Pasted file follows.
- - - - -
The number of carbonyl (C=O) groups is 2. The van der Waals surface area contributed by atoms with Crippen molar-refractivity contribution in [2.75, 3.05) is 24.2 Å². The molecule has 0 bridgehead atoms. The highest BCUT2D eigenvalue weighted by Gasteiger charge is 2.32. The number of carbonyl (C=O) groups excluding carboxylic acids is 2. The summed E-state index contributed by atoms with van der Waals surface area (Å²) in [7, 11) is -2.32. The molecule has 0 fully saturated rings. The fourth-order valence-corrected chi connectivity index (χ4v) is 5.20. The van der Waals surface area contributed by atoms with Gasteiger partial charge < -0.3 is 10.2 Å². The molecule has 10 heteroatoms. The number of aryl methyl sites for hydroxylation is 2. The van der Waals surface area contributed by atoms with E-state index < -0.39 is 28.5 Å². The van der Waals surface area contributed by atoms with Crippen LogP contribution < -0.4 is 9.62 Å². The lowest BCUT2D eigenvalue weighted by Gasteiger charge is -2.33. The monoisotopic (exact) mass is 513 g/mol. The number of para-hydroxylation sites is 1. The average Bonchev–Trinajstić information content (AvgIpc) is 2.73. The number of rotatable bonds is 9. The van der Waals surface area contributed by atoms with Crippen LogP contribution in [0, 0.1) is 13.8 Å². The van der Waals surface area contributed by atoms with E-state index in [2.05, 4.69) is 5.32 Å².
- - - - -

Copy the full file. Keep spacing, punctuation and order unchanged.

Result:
The number of carbonyl (C=O) groups is 2. The van der Waals surface area contributed by atoms with Crippen molar-refractivity contribution in [2.75, 3.05) is 24.2 Å². The molecule has 0 bridgehead atoms. The highest BCUT2D eigenvalue weighted by Gasteiger charge is 2.32. The number of carbonyl (C=O) groups excluding carboxylic acids is 2. The summed E-state index contributed by atoms with van der Waals surface area (Å²) in [7, 11) is -2.32. The molecule has 0 fully saturated rings. The fourth-order valence-corrected chi connectivity index (χ4v) is 5.20. The van der Waals surface area contributed by atoms with Gasteiger partial charge < -0.3 is 10.2 Å². The molecule has 10 heteroatoms. The number of aryl methyl sites for hydroxylation is 2. The van der Waals surface area contributed by atoms with E-state index < -0.39 is 28.5 Å². The van der Waals surface area contributed by atoms with Crippen LogP contribution < -0.4 is 9.62 Å². The lowest BCUT2D eigenvalue weighted by Gasteiger charge is -2.33. The monoisotopic (exact) mass is 513 g/mol. The number of para-hydroxylation sites is 1. The average Bonchev–Trinajstić information content (AvgIpc) is 2.73. The number of rotatable bonds is 9. The van der Waals surface area contributed by atoms with Crippen LogP contribution in [0, 0.1) is 13.8 Å². The van der Waals surface area contributed by atoms with E-state index in [2.05, 4.69) is 5.32 Å².